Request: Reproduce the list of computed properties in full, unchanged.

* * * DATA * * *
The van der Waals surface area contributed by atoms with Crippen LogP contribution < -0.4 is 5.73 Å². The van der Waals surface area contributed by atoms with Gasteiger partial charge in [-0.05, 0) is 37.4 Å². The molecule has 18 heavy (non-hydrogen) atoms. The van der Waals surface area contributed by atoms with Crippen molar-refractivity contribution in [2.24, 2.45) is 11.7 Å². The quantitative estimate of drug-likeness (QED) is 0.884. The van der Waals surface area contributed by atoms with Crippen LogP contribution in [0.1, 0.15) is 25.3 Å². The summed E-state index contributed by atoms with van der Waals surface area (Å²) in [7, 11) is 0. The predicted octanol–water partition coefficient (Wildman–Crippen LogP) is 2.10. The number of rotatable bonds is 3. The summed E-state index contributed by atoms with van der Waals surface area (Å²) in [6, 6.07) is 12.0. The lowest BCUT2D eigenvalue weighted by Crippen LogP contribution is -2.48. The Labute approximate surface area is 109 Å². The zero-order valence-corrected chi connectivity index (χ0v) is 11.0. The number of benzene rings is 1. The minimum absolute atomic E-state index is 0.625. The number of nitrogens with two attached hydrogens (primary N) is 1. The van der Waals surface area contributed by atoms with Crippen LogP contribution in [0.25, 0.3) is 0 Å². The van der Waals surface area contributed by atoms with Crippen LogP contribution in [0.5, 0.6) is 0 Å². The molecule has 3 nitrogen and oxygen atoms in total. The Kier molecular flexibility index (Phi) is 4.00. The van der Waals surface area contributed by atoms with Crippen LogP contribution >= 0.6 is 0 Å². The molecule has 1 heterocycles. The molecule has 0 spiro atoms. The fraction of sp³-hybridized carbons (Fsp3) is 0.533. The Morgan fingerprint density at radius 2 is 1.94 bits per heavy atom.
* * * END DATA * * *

The van der Waals surface area contributed by atoms with Crippen LogP contribution < -0.4 is 5.73 Å². The van der Waals surface area contributed by atoms with Gasteiger partial charge in [-0.05, 0) is 37.4 Å². The molecule has 18 heavy (non-hydrogen) atoms. The van der Waals surface area contributed by atoms with Crippen molar-refractivity contribution in [2.24, 2.45) is 11.7 Å². The quantitative estimate of drug-likeness (QED) is 0.884. The van der Waals surface area contributed by atoms with Crippen LogP contribution in [0.1, 0.15) is 25.3 Å². The summed E-state index contributed by atoms with van der Waals surface area (Å²) in [7, 11) is 0. The predicted octanol–water partition coefficient (Wildman–Crippen LogP) is 2.10. The number of rotatable bonds is 3. The summed E-state index contributed by atoms with van der Waals surface area (Å²) in [6, 6.07) is 12.0. The lowest BCUT2D eigenvalue weighted by Crippen LogP contribution is -2.48. The Labute approximate surface area is 109 Å². The zero-order valence-corrected chi connectivity index (χ0v) is 11.0. The number of benzene rings is 1. The minimum absolute atomic E-state index is 0.625. The number of nitrogens with two attached hydrogens (primary N) is 1. The van der Waals surface area contributed by atoms with Crippen LogP contribution in [0.25, 0.3) is 0 Å². The van der Waals surface area contributed by atoms with Crippen LogP contribution in [0.5, 0.6) is 0 Å². The molecule has 3 nitrogen and oxygen atoms in total. The Kier molecular flexibility index (Phi) is 4.00. The van der Waals surface area contributed by atoms with Crippen LogP contribution >= 0.6 is 0 Å². The molecule has 1 heterocycles. The molecule has 0 spiro atoms. The fraction of sp³-hybridized carbons (Fsp3) is 0.533. The Morgan fingerprint density at radius 2 is 1.94 bits per heavy atom.